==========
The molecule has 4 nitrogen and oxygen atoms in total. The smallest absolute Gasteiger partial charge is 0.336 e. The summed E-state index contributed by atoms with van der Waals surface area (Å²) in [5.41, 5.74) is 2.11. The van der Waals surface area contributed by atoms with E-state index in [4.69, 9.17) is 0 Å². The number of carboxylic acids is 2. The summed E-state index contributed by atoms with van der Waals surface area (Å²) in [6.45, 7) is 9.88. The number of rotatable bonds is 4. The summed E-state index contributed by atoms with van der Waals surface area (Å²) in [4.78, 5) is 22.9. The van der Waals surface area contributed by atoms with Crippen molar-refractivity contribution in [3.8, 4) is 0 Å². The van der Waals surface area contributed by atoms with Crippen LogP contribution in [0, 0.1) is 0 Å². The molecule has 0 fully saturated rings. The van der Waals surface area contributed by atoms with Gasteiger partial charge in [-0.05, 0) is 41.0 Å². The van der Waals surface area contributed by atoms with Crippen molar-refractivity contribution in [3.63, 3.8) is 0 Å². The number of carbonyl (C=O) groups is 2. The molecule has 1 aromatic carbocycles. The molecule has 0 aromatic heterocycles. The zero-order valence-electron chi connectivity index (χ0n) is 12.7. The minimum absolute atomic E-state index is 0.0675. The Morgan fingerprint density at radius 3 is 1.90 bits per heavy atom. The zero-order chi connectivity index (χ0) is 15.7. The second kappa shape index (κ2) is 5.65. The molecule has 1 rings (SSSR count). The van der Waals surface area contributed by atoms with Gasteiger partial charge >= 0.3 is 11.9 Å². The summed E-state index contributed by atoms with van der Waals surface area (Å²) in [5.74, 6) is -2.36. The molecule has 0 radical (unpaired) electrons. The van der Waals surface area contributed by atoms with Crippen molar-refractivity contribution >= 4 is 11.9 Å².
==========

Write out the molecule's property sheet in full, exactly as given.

The molecule has 4 nitrogen and oxygen atoms in total. The smallest absolute Gasteiger partial charge is 0.336 e. The summed E-state index contributed by atoms with van der Waals surface area (Å²) in [5.41, 5.74) is 2.11. The van der Waals surface area contributed by atoms with E-state index in [4.69, 9.17) is 0 Å². The number of carboxylic acids is 2. The summed E-state index contributed by atoms with van der Waals surface area (Å²) in [6.45, 7) is 9.88. The number of rotatable bonds is 4. The summed E-state index contributed by atoms with van der Waals surface area (Å²) in [4.78, 5) is 22.9. The van der Waals surface area contributed by atoms with Crippen molar-refractivity contribution in [3.8, 4) is 0 Å². The van der Waals surface area contributed by atoms with Crippen LogP contribution in [0, 0.1) is 0 Å². The molecule has 0 fully saturated rings. The van der Waals surface area contributed by atoms with Gasteiger partial charge in [-0.05, 0) is 41.0 Å². The van der Waals surface area contributed by atoms with Crippen molar-refractivity contribution in [3.63, 3.8) is 0 Å². The number of carbonyl (C=O) groups is 2. The molecule has 1 aromatic carbocycles. The molecule has 0 aromatic heterocycles. The zero-order valence-electron chi connectivity index (χ0n) is 12.7. The minimum absolute atomic E-state index is 0.0675. The Morgan fingerprint density at radius 3 is 1.90 bits per heavy atom. The zero-order chi connectivity index (χ0) is 15.7. The second kappa shape index (κ2) is 5.65. The molecule has 1 rings (SSSR count). The van der Waals surface area contributed by atoms with Gasteiger partial charge >= 0.3 is 11.9 Å². The summed E-state index contributed by atoms with van der Waals surface area (Å²) in [5.74, 6) is -2.36. The molecule has 0 radical (unpaired) electrons. The van der Waals surface area contributed by atoms with Crippen molar-refractivity contribution >= 4 is 11.9 Å².